Boron has the largest volumetric heat, and its weight is second only to helium. Slightly soluble in nitric acid, insoluble in water. Mr10.81. ρ = 2.37 g/cm 3 (amorphous); 2.34 to 2.46 g/cm 3 (crystal). The melting point is 2177 to 2301 ° C; the boiling point is 2550 to 2658 ° C.
The boron is a black or dark brown powder which, when oxidized in air, prevents the internal boron from continuing to oxidize due to the formation of the boron trioxide film. It reacts with fluorine at normal temperature and is not corroded by aqueous hydrochloric acid and hydrofluoric acid solutions. Ultrafine amorphous boron powder is insoluble in water, and powdered boron is soluble in boiling nitric acid and sulfuric acid, as well as most molten metals such as copper, iron, manganese, aluminum and calcium.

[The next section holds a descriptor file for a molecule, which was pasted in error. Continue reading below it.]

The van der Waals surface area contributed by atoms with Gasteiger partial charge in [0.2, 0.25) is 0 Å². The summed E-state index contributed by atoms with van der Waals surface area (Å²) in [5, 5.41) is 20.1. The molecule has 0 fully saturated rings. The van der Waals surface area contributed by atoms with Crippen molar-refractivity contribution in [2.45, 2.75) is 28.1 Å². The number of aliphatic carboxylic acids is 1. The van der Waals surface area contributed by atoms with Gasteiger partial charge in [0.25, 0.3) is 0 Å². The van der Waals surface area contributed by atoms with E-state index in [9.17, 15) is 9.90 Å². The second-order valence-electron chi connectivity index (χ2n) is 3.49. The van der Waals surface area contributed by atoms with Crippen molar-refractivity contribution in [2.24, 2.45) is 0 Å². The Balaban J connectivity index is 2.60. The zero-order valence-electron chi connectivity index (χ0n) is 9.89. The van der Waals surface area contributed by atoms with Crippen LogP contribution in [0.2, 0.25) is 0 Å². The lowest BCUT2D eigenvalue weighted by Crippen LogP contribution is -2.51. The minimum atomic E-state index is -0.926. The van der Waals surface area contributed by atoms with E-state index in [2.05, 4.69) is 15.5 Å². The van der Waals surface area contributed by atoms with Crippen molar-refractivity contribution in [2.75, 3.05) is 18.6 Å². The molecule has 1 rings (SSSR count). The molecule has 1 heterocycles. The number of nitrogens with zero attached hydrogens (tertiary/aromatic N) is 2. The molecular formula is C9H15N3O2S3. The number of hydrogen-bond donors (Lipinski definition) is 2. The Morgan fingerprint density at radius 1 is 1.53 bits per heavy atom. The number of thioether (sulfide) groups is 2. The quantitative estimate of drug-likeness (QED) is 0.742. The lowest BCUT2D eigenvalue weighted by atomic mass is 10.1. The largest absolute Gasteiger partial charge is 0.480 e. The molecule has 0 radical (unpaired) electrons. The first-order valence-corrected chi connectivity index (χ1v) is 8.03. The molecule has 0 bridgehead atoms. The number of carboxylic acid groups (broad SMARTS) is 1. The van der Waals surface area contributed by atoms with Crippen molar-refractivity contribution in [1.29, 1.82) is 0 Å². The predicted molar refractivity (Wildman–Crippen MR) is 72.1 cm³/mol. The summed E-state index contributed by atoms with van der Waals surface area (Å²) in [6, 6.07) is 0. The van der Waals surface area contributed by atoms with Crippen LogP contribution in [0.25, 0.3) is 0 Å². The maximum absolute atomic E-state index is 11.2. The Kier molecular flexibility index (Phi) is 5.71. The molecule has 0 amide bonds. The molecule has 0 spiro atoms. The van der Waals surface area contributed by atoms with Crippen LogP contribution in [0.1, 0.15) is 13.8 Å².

Ultrafine amorphous boron powder is chemically active. Powder and air can form an explosive mixture. Used in solid stamping engines and smokeless clean propellants.